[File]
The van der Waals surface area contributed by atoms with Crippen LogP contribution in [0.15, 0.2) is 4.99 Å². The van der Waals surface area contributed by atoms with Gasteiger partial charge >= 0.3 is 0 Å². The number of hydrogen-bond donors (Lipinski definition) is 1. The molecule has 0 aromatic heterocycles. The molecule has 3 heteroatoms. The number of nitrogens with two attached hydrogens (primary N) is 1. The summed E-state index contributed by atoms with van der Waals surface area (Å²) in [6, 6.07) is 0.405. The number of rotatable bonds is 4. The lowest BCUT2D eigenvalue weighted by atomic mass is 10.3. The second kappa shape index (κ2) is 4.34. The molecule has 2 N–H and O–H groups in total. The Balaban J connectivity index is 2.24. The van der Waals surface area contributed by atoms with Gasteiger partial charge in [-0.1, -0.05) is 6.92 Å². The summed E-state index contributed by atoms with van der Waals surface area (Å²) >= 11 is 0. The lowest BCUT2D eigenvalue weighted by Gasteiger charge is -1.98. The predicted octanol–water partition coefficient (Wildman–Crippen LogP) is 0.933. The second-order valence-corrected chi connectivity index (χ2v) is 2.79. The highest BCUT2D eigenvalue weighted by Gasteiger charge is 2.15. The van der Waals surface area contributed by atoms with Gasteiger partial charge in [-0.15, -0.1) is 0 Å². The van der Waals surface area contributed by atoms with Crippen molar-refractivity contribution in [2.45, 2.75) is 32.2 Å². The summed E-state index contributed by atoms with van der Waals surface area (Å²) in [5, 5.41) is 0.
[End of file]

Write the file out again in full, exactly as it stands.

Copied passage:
The van der Waals surface area contributed by atoms with Crippen LogP contribution in [0.15, 0.2) is 4.99 Å². The van der Waals surface area contributed by atoms with Gasteiger partial charge >= 0.3 is 0 Å². The number of hydrogen-bond donors (Lipinski definition) is 1. The molecule has 0 aromatic heterocycles. The molecule has 3 heteroatoms. The number of nitrogens with two attached hydrogens (primary N) is 1. The summed E-state index contributed by atoms with van der Waals surface area (Å²) in [6, 6.07) is 0.405. The number of rotatable bonds is 4. The lowest BCUT2D eigenvalue weighted by atomic mass is 10.3. The second kappa shape index (κ2) is 4.34. The molecule has 2 N–H and O–H groups in total. The Balaban J connectivity index is 2.24. The van der Waals surface area contributed by atoms with Gasteiger partial charge in [-0.1, -0.05) is 6.92 Å². The summed E-state index contributed by atoms with van der Waals surface area (Å²) >= 11 is 0. The lowest BCUT2D eigenvalue weighted by Gasteiger charge is -1.98. The predicted octanol–water partition coefficient (Wildman–Crippen LogP) is 0.933. The second-order valence-corrected chi connectivity index (χ2v) is 2.79. The highest BCUT2D eigenvalue weighted by Gasteiger charge is 2.15. The van der Waals surface area contributed by atoms with Gasteiger partial charge in [-0.15, -0.1) is 0 Å². The van der Waals surface area contributed by atoms with Crippen molar-refractivity contribution in [2.45, 2.75) is 32.2 Å². The summed E-state index contributed by atoms with van der Waals surface area (Å²) in [5, 5.41) is 0.